4th of February, every year, is commemorated as World Cancer Day. On this day, different governmental and non-governmental organisations from around the world unite to create awareness about cancer.
Who organises World Cancer Day?
The Union of International Cancer Control (UICC) hosts World Cancer Day. Several NGOs, educational and welfare institutions join hands with it by hosting affiliated events and campaigns around the world. Some of these campaigns start months ahead and the planning for it goes on all year round.
Several health and human welfare departments of Governments of different countries also extend their support by participating in these campaigns.
UICC supports the World Cancer Declaration (2008), and plans campaigns and events to accomplish the goals mentioned in that declaration.
What is the theme of World Cancer Day?
For the last four years, since 2018, the theme has been “I AM _____ and I WILL ______”.
This theme asks each person to take a pledge on what they can do to reduce the burden of cancer. Depending on who you are (a doctor, a teacher, a nurse, a cancer survivor etc), you can contribute to the cause of cancer by doing something within your power (like volunteering, talking about cancer, screening for cancer, quitting tobacco etc.).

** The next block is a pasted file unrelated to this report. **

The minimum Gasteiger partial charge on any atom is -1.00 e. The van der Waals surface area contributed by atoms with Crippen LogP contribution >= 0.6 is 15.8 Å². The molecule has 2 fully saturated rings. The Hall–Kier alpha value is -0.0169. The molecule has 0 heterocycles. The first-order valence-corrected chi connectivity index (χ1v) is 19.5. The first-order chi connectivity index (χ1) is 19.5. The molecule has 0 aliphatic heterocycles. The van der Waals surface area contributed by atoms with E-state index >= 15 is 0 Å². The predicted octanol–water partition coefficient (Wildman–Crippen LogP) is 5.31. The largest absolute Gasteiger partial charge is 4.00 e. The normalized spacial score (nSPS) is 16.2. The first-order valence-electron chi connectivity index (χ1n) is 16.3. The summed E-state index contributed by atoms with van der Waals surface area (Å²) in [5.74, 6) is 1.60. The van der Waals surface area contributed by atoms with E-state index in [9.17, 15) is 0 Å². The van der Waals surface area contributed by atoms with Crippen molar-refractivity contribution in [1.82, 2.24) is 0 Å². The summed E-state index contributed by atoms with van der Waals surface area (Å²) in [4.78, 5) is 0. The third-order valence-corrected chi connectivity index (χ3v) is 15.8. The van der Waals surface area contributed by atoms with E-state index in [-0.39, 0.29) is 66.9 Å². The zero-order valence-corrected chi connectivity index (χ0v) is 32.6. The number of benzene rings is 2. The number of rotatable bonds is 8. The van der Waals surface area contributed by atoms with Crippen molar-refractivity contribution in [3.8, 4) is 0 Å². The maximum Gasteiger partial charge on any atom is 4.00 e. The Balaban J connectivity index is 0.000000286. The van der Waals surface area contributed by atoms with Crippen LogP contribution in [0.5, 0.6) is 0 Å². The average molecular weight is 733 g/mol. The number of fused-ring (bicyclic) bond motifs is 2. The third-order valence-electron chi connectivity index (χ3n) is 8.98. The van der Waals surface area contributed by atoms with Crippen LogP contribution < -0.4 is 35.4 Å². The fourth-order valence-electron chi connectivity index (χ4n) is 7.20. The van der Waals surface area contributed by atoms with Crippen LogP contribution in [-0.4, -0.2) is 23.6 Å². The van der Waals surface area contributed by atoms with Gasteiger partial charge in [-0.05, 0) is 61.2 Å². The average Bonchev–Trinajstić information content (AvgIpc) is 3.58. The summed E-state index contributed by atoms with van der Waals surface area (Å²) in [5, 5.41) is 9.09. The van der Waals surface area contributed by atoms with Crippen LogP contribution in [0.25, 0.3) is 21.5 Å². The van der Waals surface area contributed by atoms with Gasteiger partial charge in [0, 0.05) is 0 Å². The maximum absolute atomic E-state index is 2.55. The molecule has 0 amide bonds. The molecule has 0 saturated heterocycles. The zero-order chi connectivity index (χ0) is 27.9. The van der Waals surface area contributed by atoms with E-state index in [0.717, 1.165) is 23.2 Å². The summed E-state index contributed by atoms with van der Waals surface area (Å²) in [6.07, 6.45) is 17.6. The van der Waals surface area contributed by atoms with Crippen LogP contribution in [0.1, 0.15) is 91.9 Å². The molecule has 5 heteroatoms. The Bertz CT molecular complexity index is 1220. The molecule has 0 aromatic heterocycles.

The theme tells us that no matter who we are, we can make a positive contribution towards reducing the incidence of cancer, and the loss of lives due to cancer. Thus, it makes us aware of the power we hold, and encourages us to use it.
2021 is the final year of this theme.
What’s the purpose of World Cancer Day?
The primary purpose of celebrating this day is to reduce the number of cancer patients and reduce the death rate due to cancer.
According to the World Health Organisation (WHO) cancer is the second largest cause of deaths the world over and about 9.6 million deaths are caused due to cancer every year.
In India as well, it is estimated that 1 in every 9 people will develop cancer at some point in their lives.
This makes cancer one of the heaviest burdens on our healthcare systems and economies.
This burden can be reduced to a good extent through awareness of the risk factors and early symptoms of cancer. Educating the public on healthier lifestyle choices, screening, and early detection, can enable better treatment and recovery rates.